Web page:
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South Korea's First Geostationary Weather Satellite Launched Into Orbit
by Staff Writers
Seoul, South Korea (Yonhap) Jun 28, 2010

File image: Guiana Space Center.

South Korea's first geostationary ocean weather satellite has been launched into Earth's orbit from Guiana Space Center in Kourou, French Guiana, the government said Sunday.

The Ministry of Education, Science and Technology said the Chollian communication, ocean and meteorological satellite blasted off from French Guiana on an Ariane 5-ECA rocket at 6:41 a.m. (Korean Time) after encountering minor technical problems on Thursday and Friday.

The satellite successfully reached orbit and separated from the second stage rocket roughly 32 minutes after takeoff, the ministry said.

It said that if there are no problems, the satellite should reach a stable orbital altitude of 36,000 kilometers in the coming days and start offering services in December.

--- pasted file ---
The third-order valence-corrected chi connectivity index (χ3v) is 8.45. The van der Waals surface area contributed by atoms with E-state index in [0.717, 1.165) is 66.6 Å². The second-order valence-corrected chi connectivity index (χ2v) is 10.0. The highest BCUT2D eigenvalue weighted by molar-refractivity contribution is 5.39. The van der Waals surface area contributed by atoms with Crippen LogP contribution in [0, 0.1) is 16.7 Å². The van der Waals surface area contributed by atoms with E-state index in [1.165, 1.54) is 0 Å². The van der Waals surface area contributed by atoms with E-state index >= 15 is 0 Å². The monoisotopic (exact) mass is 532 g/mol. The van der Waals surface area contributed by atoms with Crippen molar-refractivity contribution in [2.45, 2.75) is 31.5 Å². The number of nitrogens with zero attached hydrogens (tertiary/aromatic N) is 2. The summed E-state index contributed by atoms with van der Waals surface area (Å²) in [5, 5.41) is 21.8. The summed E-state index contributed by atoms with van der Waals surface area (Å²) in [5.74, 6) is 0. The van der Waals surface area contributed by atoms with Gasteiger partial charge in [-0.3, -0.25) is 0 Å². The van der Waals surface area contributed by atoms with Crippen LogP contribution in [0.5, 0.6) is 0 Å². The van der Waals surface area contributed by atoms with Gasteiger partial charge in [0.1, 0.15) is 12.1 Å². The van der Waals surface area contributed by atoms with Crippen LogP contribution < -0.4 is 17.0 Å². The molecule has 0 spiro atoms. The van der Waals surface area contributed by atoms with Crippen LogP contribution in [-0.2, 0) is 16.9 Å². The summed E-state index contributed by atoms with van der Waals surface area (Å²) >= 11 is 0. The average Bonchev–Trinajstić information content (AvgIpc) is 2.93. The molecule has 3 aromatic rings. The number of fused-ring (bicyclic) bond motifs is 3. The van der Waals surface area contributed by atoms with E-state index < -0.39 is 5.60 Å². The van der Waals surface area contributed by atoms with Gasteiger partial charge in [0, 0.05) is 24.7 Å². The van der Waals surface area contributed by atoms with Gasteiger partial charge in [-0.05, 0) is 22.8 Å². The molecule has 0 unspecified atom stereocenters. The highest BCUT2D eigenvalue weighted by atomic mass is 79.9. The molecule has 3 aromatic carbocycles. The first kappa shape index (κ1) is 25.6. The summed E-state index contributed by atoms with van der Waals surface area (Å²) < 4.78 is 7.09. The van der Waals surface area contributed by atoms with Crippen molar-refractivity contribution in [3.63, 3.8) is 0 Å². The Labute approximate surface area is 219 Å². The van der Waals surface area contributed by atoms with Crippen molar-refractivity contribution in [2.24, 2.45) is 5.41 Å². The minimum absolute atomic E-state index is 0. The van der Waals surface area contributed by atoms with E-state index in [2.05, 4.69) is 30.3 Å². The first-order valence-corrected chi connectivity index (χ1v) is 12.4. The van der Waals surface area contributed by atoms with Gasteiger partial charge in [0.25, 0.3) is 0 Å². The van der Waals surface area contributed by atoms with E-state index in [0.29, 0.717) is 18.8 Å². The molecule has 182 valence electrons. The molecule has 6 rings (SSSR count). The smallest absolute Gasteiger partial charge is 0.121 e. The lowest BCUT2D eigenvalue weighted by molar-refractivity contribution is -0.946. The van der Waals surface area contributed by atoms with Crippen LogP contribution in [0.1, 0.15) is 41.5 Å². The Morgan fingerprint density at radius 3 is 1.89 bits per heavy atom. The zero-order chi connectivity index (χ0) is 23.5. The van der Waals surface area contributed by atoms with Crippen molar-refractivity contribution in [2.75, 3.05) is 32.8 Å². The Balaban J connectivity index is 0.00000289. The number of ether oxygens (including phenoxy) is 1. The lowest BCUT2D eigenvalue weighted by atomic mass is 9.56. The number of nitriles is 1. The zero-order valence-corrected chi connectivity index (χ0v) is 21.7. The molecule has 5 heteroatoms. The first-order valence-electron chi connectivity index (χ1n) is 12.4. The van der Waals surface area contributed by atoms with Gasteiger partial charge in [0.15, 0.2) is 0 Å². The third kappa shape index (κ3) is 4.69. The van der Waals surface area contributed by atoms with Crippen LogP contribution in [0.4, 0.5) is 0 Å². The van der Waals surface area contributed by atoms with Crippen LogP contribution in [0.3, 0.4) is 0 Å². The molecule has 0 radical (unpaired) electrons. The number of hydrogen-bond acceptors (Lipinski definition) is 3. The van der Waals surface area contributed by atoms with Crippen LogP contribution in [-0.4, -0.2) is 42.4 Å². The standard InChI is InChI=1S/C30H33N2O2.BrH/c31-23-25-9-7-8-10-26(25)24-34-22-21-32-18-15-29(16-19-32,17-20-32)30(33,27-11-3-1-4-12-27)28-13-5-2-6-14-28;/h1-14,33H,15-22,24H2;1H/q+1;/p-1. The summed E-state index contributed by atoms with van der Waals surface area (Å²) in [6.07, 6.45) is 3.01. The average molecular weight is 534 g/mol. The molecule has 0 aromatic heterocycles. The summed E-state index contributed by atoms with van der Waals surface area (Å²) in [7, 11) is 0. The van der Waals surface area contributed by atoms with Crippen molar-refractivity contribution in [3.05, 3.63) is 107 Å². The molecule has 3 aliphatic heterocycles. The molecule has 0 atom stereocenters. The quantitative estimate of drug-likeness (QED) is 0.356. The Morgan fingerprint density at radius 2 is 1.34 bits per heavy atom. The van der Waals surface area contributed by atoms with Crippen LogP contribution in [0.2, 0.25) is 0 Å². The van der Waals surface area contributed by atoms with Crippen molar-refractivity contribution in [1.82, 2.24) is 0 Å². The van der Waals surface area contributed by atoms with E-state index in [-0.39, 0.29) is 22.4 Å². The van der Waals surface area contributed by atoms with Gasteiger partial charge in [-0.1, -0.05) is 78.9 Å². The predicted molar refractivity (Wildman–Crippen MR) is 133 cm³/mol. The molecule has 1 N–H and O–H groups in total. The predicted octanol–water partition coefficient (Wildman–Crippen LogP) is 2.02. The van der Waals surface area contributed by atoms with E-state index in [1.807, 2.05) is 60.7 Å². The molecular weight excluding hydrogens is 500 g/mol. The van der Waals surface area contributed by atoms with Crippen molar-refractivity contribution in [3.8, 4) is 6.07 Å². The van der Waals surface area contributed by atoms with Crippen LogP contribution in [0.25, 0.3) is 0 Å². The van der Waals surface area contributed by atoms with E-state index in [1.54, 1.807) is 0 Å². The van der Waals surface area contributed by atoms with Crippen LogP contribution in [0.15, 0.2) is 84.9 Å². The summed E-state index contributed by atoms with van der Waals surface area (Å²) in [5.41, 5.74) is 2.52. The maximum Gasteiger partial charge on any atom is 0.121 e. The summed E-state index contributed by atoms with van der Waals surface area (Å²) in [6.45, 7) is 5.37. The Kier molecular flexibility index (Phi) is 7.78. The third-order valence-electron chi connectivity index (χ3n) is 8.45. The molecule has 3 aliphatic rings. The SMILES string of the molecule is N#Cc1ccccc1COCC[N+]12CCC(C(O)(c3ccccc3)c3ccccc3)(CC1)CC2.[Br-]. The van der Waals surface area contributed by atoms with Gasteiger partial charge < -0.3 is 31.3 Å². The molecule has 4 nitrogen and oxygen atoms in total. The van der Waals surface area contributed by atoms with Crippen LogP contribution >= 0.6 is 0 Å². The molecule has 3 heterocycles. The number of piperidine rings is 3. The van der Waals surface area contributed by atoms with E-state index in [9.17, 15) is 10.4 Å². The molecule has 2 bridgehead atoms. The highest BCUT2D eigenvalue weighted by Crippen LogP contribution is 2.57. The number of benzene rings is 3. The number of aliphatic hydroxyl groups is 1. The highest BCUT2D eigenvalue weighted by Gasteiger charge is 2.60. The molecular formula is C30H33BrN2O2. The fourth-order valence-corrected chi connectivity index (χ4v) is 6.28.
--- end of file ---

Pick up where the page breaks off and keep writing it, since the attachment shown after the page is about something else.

The blastoff was delayed three days because of a "launch vehicle pressurization anomaly" detected prior to launch by engineers from France's Arianespace SA, which built the rocket. Originally, the liftoff was scheduled for Thursday at 6:41 a.m.

The 2.5-ton satellite is Seoul's first geostationary ocean weather satellite that will stay fixed in orbit and is designed to give the country timely and accurate data on weather and oceanographic information over Northeast Asia and act as a communications satellite.

Seoul spent more than 354.9 billion won (US$295.4 million) and took eight years to build the high-tech satellite that is designed to be in operation for seven years.


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